Can you remember your first Sriracha?
Remember the way a tiny hit of heat and sweet perked up whatever it was that you were eating?
You started slow—a squirt in the stir fry, a dab added to marinades. Then you branched out: a few drops in dips and dressings, a steady squeeze into scrambled eggs, a swipe of the basting brush on meats headed for the grill. Was there nothing that couldn’t be improved by this marvelous elixir?
Chili-infused honey takes you back to that wondrous moment.
Like all great condiments hot honey is a utility player. Squeeze it on vegetables, drizzle it over noodles, mix it into dressings, dips, and sauces. It’s a no-brainer on biscuits and cornbread, and a revelation on pizza and cured meats.
Like Sriracha, hot honey has a craveable sweet-spicy balance.
Hot honey tends to be the tamer of the two, unless it’s made from a blazing-hot chili pepper, and it doesn’t have Sriracha’s garlic punch. But honey has greater depth of flavor than Sriracha’s added sugar, and the addition of vinegar both moderates the sweetness and contributes to its complexity.
Both condiments are all-American culinary hybrids.
Most of us saw our first red rooster bottle of Sriracha in an ethnic restaurant. Probably Thai or Vietnamese, but it could have just as easily been Chinese or Mexican. The sauce is clearly in the Asian camp, but of indeterminate provenance, and Sriracha’s creator, a Los Angeles-based Vietnamese immigrant born to Chinese parents, likes it that way, even printing the bottle’s label in Vietnamese, Chinese, English, French, and Spanish. Hot honey is also a polyglot mutt, inspired by a Brazilian condiment used on Italian pizza, and then reborn in Brooklyn artisan kitchens.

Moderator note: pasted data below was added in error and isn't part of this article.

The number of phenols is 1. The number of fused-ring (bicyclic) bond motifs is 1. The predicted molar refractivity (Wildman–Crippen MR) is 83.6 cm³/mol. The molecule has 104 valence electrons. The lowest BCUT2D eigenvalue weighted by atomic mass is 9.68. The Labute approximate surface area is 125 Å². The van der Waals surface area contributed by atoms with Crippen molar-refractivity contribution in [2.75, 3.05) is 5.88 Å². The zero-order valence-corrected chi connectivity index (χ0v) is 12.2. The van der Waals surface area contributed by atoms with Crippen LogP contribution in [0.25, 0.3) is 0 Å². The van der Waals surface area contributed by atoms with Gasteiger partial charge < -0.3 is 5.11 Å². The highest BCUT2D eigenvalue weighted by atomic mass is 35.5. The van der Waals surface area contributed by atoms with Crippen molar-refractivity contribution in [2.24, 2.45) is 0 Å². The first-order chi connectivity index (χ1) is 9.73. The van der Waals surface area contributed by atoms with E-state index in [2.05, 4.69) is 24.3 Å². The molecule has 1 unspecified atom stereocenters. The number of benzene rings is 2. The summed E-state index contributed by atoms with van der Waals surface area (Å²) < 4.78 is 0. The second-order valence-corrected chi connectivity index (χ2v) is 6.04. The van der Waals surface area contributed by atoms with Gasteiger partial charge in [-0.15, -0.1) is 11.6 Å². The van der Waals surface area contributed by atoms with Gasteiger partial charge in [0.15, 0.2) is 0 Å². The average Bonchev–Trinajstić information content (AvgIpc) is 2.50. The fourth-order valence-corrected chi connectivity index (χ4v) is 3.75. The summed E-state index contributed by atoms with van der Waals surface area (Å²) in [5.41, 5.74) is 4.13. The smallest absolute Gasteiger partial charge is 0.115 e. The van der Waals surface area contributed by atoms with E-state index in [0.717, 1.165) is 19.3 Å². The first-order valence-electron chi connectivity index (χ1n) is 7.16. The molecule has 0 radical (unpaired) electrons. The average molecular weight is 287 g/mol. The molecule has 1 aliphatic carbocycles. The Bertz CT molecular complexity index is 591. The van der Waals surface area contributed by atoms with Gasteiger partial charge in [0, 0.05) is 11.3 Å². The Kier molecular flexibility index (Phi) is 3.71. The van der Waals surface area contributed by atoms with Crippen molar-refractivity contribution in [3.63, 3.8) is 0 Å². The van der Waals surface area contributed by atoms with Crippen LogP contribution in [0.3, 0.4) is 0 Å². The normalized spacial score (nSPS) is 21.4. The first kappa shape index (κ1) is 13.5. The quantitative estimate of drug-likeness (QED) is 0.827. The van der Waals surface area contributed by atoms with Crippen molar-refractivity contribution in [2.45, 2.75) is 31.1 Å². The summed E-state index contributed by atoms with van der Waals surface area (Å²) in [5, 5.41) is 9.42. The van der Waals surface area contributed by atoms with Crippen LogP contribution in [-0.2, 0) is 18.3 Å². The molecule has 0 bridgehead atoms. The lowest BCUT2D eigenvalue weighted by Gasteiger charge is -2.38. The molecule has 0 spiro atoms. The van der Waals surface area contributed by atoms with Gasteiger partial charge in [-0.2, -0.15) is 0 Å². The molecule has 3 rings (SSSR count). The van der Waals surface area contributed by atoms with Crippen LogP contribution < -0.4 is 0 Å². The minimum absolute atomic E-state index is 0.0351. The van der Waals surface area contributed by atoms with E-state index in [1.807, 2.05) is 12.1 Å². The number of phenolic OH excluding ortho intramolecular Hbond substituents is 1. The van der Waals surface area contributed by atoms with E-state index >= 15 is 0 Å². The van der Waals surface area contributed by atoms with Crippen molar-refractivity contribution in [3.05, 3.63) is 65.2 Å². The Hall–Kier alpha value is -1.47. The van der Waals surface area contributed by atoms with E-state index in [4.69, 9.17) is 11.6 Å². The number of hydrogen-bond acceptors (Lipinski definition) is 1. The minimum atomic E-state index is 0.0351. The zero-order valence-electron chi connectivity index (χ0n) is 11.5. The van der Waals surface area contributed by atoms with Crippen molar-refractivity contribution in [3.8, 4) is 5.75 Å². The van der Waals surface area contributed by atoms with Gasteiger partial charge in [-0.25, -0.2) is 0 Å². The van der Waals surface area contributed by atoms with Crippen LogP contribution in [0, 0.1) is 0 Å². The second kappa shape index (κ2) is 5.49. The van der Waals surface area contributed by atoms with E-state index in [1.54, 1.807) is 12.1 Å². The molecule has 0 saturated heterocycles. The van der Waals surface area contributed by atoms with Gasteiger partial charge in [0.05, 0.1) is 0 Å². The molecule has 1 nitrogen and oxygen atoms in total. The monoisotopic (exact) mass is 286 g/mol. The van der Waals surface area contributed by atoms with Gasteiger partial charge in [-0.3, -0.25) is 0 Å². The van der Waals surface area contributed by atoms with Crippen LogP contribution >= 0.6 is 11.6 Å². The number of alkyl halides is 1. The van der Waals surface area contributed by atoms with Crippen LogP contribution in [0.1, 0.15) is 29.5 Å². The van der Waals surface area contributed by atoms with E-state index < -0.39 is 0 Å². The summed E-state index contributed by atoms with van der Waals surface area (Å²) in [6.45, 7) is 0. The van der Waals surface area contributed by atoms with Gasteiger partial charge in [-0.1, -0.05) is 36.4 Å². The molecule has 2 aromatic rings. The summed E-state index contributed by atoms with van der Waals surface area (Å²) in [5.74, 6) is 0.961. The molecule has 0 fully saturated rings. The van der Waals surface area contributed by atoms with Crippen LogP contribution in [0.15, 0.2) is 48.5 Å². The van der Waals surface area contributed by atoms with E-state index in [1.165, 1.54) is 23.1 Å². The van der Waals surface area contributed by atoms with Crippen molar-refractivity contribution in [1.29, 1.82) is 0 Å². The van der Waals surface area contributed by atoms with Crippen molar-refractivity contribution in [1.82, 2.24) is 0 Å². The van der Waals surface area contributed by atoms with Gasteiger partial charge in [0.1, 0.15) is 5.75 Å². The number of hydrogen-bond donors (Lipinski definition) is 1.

Hot sauce is the rare food that crosses geography, cultures, and demographics.
A one-two punch of sweet-hot only broadens the appeal, and the blockbuster potential of chili-infused honey has a few condiment makers scrambling for market position. Mike’s Hot Honey is the grandaddy of the category with a four year company history and an addictive elixir in a recognizably honey-style squeeze bottle. MixedMades’ Bees Knees is the upstart. They’ve been bottling their version for less than a year, but have captured a sizable share of the fledgling market with distinctive packaging and a premium price. Then there’s the wildcard. A primetime network viewing audience watched sixteen-year old Henry Miller win television’s Shark Tank with his spicy honey line called Henry’s Humdingers. He ended up turning down the Sharks’ offer ($300,000 for a 75% stake in the company), and is struggling to fulfill orders, but it was an auspicious launch.
A smidgen turns into a dollop, a smear becomes a slather.
Hot honey could soon be keeping company with salt and pepper at every meal.